“Half a glass of wine a day can add five years to your life” The Daily Telegraph has said, claiming that new research shows that that light, long-term consumption boosted longevity, ‘with the biggest increase caused by wine’.
A study has found that “teenagers who eat lots of take-aways are more likely to behave badly,” reported the Daily Express. It said that the finding confirms the belief that poor diets are linked to mental health problems. According to the newspaper, the researchers blamed junk food for problems such as depression, aggression and delinquency.
Reports that long periods of overseas deployment in the armed forces are causes of stress, alcoholism, and other domestic problems appeared on the BBC and in several daily newspapers.
Levels of obesity in the western world are “soaring” and this may lead to an “infertility crisis” in women, The Guardian reported today. The newspaper continued by saying that couples seeking infertility treatment could double to one in five within the next 5 years, but also that the problem could be eased if women lost weight.
“Overweight heart attack victims should stay fat as they are more likely to live longer”, the Daily Mail reported. It said that the controversial claim that being fat can be useful for heart attack patients has come from a review published in a journal.
Dark chocolate cuts levels of stress hormones and rebalances other body chemicals, according to the Daily Mail. The Daily Express also featured the claim that chocolate reduces the risk of heart disease and high blood pressure and improves brain function.
“Work is good for you, especially after you've retired,” says the Daily Mail. The newspaper and others report that workers who stop working suddenly the moment they reach retirement age are at greater risk of heart attacks, cancer and other major diseases than those who ease their way into old age by taking a part-time job.
“Owning a pet can reduce the chances developing a form of cancer by nearly a third, researchers claim,” the Daily Mail reported. It said a study of 4,000 US patients found that those who owned a pet were less likely to develop non-Hodgkin’s lymphoma, a cancer of the immune system. It also claimed that the longer families owned a pet, the lower the risk. It said that the scientists behind the study believe that pets help protect against the cancer by boosting the immune system.
“Peanut butter wards off heart disease,” the Daily Mail has reported. The newspaper said that peanut butter sandwiches could be the secret to beating heart disease after scientists found that snacking on nuts five days a week can halve the risk of a heart attack.
“Awkward youngsters are more likely to shun exercise and team sports which could lead to their long-term weight gain”, The Daily Telegraph reports. It says that researchers examined the results of 11,000 children who had been tested for “poor hand control, coordination and clumsiness”, and compared the results to their BMI at age 33. The study found that clumsy children were twice as likely to become obese as their coordinated classmates.
A “toxic vaccine" is a threat to babies, The Independent’s front page reported. It said that health officials had withdrawn more than 20,000 doses of the meningitis C vaccine as some may have been contaminated with the dangerous blood-poisoning bacterium, Staphylococcus aureus. The doses had been sent out "about a week ago" to GP clinics around the country.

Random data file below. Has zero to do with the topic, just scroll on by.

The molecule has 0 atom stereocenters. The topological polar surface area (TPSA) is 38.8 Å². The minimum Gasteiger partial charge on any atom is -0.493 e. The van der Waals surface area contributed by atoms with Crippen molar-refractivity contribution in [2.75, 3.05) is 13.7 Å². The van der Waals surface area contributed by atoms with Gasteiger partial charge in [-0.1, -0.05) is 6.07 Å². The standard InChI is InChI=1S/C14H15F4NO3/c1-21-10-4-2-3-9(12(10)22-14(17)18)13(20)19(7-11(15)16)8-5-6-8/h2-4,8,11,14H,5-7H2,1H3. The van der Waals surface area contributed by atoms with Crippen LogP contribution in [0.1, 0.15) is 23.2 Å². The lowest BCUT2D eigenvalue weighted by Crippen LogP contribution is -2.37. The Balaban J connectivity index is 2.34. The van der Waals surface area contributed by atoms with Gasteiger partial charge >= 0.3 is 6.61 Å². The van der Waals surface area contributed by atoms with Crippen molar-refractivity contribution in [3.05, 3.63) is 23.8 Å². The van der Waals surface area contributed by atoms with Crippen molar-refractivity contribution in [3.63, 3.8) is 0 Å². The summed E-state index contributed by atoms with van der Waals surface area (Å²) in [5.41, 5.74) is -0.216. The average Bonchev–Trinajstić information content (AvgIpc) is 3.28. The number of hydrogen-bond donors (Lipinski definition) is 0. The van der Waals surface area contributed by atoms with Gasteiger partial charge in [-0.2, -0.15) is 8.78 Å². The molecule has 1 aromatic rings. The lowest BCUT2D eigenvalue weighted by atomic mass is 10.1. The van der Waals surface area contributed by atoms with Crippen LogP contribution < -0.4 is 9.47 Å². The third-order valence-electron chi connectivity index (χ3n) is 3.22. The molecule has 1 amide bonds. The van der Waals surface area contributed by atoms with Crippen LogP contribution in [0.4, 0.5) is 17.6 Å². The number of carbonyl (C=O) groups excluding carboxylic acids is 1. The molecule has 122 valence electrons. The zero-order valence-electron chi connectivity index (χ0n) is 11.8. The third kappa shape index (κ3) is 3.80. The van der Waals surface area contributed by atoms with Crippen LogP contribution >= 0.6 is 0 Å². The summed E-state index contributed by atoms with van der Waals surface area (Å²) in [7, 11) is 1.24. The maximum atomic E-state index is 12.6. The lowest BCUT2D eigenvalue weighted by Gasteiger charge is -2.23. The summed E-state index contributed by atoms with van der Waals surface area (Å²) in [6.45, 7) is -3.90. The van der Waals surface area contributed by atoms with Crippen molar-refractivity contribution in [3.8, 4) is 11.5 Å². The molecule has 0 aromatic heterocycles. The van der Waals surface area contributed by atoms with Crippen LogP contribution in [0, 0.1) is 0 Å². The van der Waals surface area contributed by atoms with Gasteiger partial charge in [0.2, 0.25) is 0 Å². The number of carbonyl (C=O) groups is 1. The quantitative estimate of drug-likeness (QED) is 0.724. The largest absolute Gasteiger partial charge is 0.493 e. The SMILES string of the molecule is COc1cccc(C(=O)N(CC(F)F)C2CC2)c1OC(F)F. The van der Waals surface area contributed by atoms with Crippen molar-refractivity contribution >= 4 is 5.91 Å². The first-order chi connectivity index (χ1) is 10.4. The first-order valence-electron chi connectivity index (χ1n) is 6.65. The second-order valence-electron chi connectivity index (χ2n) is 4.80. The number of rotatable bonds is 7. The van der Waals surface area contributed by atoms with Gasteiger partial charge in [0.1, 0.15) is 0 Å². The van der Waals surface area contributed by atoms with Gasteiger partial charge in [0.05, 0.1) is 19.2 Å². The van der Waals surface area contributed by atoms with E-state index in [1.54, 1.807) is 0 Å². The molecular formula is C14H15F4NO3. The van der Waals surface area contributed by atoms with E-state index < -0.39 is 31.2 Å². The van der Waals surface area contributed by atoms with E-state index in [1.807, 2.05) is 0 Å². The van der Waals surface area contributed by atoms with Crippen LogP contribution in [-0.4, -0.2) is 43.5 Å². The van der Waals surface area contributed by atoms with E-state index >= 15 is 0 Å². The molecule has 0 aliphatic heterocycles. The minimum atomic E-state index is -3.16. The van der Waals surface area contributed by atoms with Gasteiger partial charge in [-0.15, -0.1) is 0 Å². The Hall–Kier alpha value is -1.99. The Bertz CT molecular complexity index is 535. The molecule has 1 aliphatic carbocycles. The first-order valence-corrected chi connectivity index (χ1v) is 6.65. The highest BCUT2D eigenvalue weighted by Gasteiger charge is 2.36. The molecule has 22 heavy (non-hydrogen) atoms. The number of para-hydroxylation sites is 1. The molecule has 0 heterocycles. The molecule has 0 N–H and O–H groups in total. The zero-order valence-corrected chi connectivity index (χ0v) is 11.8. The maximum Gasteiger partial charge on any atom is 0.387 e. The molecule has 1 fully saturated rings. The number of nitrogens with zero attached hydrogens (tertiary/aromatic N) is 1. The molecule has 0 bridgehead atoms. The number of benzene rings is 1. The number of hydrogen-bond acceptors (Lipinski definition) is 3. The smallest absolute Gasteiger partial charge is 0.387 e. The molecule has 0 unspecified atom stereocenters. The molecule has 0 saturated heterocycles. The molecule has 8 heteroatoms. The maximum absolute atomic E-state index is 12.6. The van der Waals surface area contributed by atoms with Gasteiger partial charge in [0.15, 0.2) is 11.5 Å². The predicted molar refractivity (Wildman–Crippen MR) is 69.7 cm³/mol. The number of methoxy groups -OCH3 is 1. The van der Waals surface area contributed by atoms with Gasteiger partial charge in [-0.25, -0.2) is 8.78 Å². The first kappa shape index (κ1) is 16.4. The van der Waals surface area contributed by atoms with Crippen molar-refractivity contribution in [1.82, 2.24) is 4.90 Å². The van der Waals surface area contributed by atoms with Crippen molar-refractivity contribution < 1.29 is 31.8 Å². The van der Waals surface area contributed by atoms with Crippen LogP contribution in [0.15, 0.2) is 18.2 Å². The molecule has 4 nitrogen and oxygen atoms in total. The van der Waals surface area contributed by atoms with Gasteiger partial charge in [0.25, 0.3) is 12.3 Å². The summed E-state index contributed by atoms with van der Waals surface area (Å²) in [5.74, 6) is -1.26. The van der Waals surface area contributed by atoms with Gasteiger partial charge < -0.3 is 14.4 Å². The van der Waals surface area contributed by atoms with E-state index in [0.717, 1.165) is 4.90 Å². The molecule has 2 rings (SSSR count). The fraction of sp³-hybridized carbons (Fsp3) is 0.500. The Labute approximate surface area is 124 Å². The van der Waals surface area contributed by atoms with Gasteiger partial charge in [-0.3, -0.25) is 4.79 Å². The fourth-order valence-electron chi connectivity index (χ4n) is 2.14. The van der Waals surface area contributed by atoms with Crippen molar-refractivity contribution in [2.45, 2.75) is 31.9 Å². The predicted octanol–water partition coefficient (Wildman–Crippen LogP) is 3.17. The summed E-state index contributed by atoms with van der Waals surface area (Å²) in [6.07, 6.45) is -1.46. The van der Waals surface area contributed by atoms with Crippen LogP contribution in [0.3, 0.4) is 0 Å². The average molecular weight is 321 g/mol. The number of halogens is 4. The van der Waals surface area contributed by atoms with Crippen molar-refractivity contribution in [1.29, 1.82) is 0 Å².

“Women 'should take vitamin D in pregnancy to stave off rickets'” is the headline in The Daily Telegraph today. It suggests that vitamin D supplements may also benefit infants and toddlers. A US study found that “infants who were fed exclusively on breastmilk by mothers who did not take vitamin D supplements were more than 10 times as likely to show signs of a deficiency than bottle-fed babies”. The study found that exposure to the sun, sunscreen use, and skin colouring had no effect on vitamin D deficiency among babies and toddlers.
“Broccoli may ‘help protect lungs’” reported BBC News. It said that research suggests that a compound found in broccoli, sulforaphane, increases the expression (activity) of a gene found in lung cells that protects the organ from damage caused by toxins. The news service said that scientists have found that the gene is less active in the lungs of smokers who have chronic obstructive pulmonary disease (COPD) and increasing expression of the gene may lead to useful treatments.
Statins are a ”mixed blessing” that can cut the risk of stroke, but trigger bleeding in the brain warns the Daily Mail today. The newspaper goes onto say that a study found that “statins can significantly cut the risk of stroke”, but “this benefit was partially undermined by a slight increase in the risk of suffering a haemorrhagic stroke”.
A “single espresso a day ‘can damage the heart,’” The Daily Telegraph reported. It said a study has found that one cup is enough to reduce blood flow to the heart by 22% within an hour of being drunk.
A new blood test that measures the levels of a protein called myeloperoxidase (MPO), could identify healthy people who are at risk of a heart attack within the next eight years, The Times reported on July 7 2007. The newspaper said that people with significantly more MPO in the blood than average were about 1½ times more likely to have a heart attack or heart disease within the next eight years.
“Exercise does not help to alleviate period pain, despite it being commonly recommended for women with monthly symptoms,” the BBC reported.
Diabetics have been urged to cut out coffee, according to a news article in the Daily Mail. The newspaper reports that an American study has shown that “a daily dose of caffeine raises blood sugar by 8 per cent”. They go on to say that drinking caffeine may undermine the effects of medication and that simply giving up drinks containing caffeine may be a way of lowering blood sugar.